Capitol Reef National Park in A Day (Scenic Drives, Hiking, & History)

After our time in Goblin Valley State Park, our next stop on our Desert Southwest Road Trip was Capitol Reef National Park. I’d been to this park once before but there was so much snow on the ground the scenic drive was not accessible. That made this trip so much more fun since I was able to see new parts of the park I hadn’t been to before.

The Visitor Center

Stopping at the Visitor Center first and pick up a map and get a lay of the area. There’s different more detailed hiking maps and auto route maps with specific stops that are available for a few dollars as well.

Scenic Drive

The scenic drive is an 8 mile paved road with two additional spur dirt roads. This was one of our favorite things to do in the park when you don’t have a lot of time. You can leave right out of the visitor center and head back the route through the historic orchard area onto the scenic drive.

Take the Grand Wash dirt spur on your left off the scenic drive to the trailhead for the Cassidy Arch. Initially you may think you’re driving somewhere you shouldn’t be since you’re driving through various places that the water would cross through the wash, but during dry season as long as there’s not flash flooding, it’s an adventure to do this. We saw both SUV and cars make it through just fine.

Hiking

We only had a few hours in the park before heading to our hotel for the night that was a few hours away so we didn’t get to do any hiking in the park which we were disappointed about. We honestly didn’t think this park was going to be as cool as it was, so we already listed the hikes we plan to do next time we visit.

Cassidy Arch – If you take a look in the above photo, follow the dirt road with your eye and then look straight up to the top of the red rocks. It’s incredibly hard to tell in this photo, but Cassidy Arch is at the top of those rocks. The arch gets it’s name from the outlaw, Butch Cassidy, who used this area as a hideout. The hike to get there is about 3 miles roundtrip with around 660 feet of elevation gain. You park behind where this photo is taken and hike up through the rocks to the top for the hike. We saw so many people parked at the trailhead and we could see them along the rock ledges like little ants getting toward the top.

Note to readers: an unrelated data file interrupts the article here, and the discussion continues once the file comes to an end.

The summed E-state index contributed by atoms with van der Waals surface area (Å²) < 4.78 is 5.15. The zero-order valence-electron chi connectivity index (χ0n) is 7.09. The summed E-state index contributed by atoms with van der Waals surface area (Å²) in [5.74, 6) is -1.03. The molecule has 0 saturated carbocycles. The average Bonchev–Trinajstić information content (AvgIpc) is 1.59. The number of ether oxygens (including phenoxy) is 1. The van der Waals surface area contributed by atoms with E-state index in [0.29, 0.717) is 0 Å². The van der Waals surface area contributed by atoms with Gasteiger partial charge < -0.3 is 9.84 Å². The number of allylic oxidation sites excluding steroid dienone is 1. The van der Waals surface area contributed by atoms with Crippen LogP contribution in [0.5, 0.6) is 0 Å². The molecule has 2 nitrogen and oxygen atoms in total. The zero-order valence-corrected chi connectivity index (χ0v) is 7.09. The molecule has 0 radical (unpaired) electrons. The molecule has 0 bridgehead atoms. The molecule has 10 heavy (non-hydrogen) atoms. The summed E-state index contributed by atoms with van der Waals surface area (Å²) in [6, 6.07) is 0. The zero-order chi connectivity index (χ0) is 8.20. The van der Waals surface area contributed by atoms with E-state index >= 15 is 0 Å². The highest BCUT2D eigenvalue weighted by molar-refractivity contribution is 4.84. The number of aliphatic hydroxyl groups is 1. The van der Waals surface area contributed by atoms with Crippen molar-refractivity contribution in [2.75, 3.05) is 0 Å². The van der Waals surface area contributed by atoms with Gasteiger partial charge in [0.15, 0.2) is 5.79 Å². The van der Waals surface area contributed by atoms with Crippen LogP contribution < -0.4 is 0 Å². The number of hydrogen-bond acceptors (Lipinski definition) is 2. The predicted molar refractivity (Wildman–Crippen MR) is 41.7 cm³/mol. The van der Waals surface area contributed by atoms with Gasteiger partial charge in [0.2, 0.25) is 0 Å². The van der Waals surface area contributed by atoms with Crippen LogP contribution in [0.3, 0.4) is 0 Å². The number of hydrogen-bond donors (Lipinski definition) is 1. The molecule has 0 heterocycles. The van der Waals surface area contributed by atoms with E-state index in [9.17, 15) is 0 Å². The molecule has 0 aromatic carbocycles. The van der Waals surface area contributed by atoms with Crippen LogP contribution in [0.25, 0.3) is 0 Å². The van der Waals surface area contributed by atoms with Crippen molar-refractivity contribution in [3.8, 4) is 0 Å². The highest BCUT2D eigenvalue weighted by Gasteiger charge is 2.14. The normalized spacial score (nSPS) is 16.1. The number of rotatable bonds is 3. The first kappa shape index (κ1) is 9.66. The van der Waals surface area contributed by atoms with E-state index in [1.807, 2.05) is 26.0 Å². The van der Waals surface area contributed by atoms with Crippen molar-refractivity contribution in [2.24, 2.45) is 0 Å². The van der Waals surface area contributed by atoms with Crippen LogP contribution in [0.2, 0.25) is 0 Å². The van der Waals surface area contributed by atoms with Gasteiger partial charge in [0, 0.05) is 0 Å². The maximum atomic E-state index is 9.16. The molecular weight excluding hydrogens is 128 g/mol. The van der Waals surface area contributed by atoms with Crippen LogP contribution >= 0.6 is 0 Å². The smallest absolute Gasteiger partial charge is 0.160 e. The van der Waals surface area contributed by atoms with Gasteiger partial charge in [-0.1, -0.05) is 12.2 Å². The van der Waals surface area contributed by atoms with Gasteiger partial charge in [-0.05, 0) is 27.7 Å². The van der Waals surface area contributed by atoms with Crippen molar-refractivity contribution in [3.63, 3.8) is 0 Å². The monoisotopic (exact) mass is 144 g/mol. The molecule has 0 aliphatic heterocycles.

Hickman Bridge – This trail is accessible from the highway near the Visitor Center and you don’t have to go on the Scenic Drive to get here. It’s 1.7 miles in length and about 444 feet of elevation gain. The views from along the trail and at the top look beautiful so a must do next time we visit.

Fruita

The historic district of the park includes a Schoolhouse, a panel of petroglyphs on a rock wall in the area, as well as the Gifford Homestead. Inside the house on the Gifford Homestead, you will find a store including pioneer tools, locally made items like quilts and tools, as well as freshly baked pies which you can order and eat in the orchards. We were too early for pies during our visit as they open after Pi Day on March 14 through October 31. This is a must stop next time we visit.

I shared earlier that this was a National Park we didn’t really expect much from but just the scenic drive itself was so impressive we know we will be back. The suggestions above are just in the central area of the park by Fruita. There’s also a very northern district called the Cathedral Valley and a southern district called the Waterpocket District. These are both incredibly more remote where high clearance vehicles are recommended.

Overall we loved our time in Capital Reef and absolutely plan to be back, specifically to hike to Hickman Bridge, hike to Cassidy arch, try the pies in Fruita, and explore some more of the small pull offs on the scenic road.

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